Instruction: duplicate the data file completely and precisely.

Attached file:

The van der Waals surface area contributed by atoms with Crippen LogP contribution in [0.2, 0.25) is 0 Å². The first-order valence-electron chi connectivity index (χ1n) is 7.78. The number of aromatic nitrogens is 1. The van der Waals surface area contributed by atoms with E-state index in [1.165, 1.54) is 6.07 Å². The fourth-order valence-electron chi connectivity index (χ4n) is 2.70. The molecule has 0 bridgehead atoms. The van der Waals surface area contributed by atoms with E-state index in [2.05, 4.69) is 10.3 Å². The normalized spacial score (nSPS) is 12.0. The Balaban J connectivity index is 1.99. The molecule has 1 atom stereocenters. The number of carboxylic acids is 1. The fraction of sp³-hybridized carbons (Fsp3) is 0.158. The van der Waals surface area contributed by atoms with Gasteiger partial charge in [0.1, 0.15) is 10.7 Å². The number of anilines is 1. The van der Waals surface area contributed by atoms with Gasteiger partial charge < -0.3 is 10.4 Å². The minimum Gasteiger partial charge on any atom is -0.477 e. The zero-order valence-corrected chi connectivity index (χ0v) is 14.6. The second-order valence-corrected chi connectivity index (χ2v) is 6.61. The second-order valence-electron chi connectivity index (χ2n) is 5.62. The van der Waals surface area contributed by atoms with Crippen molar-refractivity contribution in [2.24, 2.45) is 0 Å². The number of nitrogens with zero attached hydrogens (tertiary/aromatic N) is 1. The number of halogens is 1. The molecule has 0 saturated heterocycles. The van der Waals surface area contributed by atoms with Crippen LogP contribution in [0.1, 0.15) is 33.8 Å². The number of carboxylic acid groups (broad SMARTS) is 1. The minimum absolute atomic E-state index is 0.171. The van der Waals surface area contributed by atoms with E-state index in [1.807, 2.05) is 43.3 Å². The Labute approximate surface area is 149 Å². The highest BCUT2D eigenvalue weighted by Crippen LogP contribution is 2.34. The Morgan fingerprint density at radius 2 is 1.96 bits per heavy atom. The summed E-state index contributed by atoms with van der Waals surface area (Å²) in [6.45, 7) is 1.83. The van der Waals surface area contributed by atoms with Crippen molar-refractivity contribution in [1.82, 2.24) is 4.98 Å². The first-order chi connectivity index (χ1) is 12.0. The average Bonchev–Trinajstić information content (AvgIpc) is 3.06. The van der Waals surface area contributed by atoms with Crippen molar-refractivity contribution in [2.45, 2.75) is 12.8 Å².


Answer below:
The van der Waals surface area contributed by atoms with Crippen LogP contribution in [0.2, 0.25) is 0 Å². The first-order valence-electron chi connectivity index (χ1n) is 7.78. The number of aromatic nitrogens is 1. The van der Waals surface area contributed by atoms with E-state index in [1.165, 1.54) is 6.07 Å². The fourth-order valence-electron chi connectivity index (χ4n) is 2.70. The molecule has 0 bridgehead atoms. The van der Waals surface area contributed by atoms with E-state index in [2.05, 4.69) is 10.3 Å². The normalized spacial score (nSPS) is 12.0. The Balaban J connectivity index is 1.99. The molecule has 1 atom stereocenters. The number of carboxylic acids is 1. The fraction of sp³-hybridized carbons (Fsp3) is 0.158. The van der Waals surface area contributed by atoms with Gasteiger partial charge in [0.1, 0.15) is 10.7 Å². The number of anilines is 1. The van der Waals surface area contributed by atoms with Gasteiger partial charge < -0.3 is 10.4 Å². The minimum Gasteiger partial charge on any atom is -0.477 e. The zero-order valence-corrected chi connectivity index (χ0v) is 14.6. The second-order valence-corrected chi connectivity index (χ2v) is 6.61. The second-order valence-electron chi connectivity index (χ2n) is 5.62. The van der Waals surface area contributed by atoms with Crippen molar-refractivity contribution in [2.24, 2.45) is 0 Å². The number of nitrogens with zero attached hydrogens (tertiary/aromatic N) is 1. The number of halogens is 1. The molecule has 0 saturated heterocycles. The van der Waals surface area contributed by atoms with Crippen LogP contribution in [0.1, 0.15) is 33.8 Å². The number of carboxylic acid groups (broad SMARTS) is 1. The minimum absolute atomic E-state index is 0.171. The van der Waals surface area contributed by atoms with E-state index in [1.807, 2.05) is 43.3 Å². The Labute approximate surface area is 149 Å². The highest BCUT2D eigenvalue weighted by Crippen LogP contribution is 2.34. The Morgan fingerprint density at radius 2 is 1.96 bits per heavy atom. The summed E-state index contributed by atoms with van der Waals surface area (Å²) in [6.45, 7) is 1.83. The van der Waals surface area contributed by atoms with Crippen molar-refractivity contribution in [1.82, 2.24) is 4.98 Å². The first-order chi connectivity index (χ1) is 12.0. The average Bonchev–Trinajstić information content (AvgIpc) is 3.06. The van der Waals surface area contributed by atoms with Crippen molar-refractivity contribution in [2.45, 2.75) is 12.8 Å².